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Monday, June 14, 2004

It's official! There will be no culture war over "under God" in time for the election.

The Supreme Court has just ruled that atheist Michael Newdow has no standing to represent his daughter in their challenge to the Pledge of Allegiance. That was always a weak spot in Newdow's position, and thus comes as no surprise in and of itself. But consider this: three justices (Rehnquist, O'Connor, Thomas) wrote to add their opinion that the pledge was constitutional. Such holdings are called "obiter dicta" and are flagrantly improper on matters of constitutional importance.

Moreover, it gives us a clearer view of how the Court came out. Four justices (the concurrence plus Scalia, who recused himself after shooting off his mouth) concluded that it was constitutional. That leaves five justices that were almost certainly ready to hold that "under God" was unconstitutional. But in what might be the reverse of Bush v. Gore, those five chose not to issue that ruling, probably because it would ignite the "culture war" for the presidential election. If that speculation is true -- and I have no proof whatsoever-- the "obiter dicta" choice of the Rehnquist concurrence makes more sense. The concurrence may have been issued to make clear that the Court would have overturned the Pledge of Allegiance if it had not found a standing problem. It's an attempt to shine some light on the true feelings of the Court, and to give "The Base" proof that the Court is filled with "activist judges" ready to lean "leftward" yet again.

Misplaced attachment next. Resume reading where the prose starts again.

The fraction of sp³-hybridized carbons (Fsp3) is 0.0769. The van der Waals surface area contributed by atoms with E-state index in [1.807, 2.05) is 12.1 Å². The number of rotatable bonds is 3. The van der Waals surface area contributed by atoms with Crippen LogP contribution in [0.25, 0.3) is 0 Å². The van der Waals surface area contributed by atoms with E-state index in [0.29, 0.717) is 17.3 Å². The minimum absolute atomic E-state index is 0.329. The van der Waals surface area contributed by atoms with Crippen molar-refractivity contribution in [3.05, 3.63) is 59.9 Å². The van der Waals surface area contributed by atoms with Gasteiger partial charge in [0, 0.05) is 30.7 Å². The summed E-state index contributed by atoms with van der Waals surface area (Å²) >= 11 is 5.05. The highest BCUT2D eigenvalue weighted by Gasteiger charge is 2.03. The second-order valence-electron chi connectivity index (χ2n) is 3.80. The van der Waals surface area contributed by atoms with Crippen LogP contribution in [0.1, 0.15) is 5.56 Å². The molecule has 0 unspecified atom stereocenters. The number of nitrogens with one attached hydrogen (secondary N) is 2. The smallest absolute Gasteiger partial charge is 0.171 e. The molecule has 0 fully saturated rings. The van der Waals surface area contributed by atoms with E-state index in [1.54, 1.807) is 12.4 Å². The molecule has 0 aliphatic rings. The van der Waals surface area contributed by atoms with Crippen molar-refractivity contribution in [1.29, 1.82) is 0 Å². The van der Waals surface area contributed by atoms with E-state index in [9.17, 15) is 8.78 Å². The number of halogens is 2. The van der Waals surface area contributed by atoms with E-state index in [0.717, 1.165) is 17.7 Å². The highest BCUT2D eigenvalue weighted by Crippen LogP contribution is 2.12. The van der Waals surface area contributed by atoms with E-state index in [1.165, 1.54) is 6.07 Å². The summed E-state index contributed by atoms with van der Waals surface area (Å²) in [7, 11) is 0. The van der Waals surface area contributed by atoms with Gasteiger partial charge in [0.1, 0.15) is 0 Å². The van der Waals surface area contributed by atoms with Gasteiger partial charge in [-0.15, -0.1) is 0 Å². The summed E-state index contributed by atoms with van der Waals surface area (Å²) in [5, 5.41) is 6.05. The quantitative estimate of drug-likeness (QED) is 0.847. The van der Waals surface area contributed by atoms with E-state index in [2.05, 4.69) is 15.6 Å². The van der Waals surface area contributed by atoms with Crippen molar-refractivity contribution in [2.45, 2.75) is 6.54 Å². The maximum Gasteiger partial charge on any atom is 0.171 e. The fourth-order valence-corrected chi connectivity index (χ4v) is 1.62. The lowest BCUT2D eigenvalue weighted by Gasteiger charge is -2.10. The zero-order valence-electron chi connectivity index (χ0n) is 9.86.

It's gonna be a feisty month. Who knows what will happen when the Gitmo cases get handed down?



 10:03 AM

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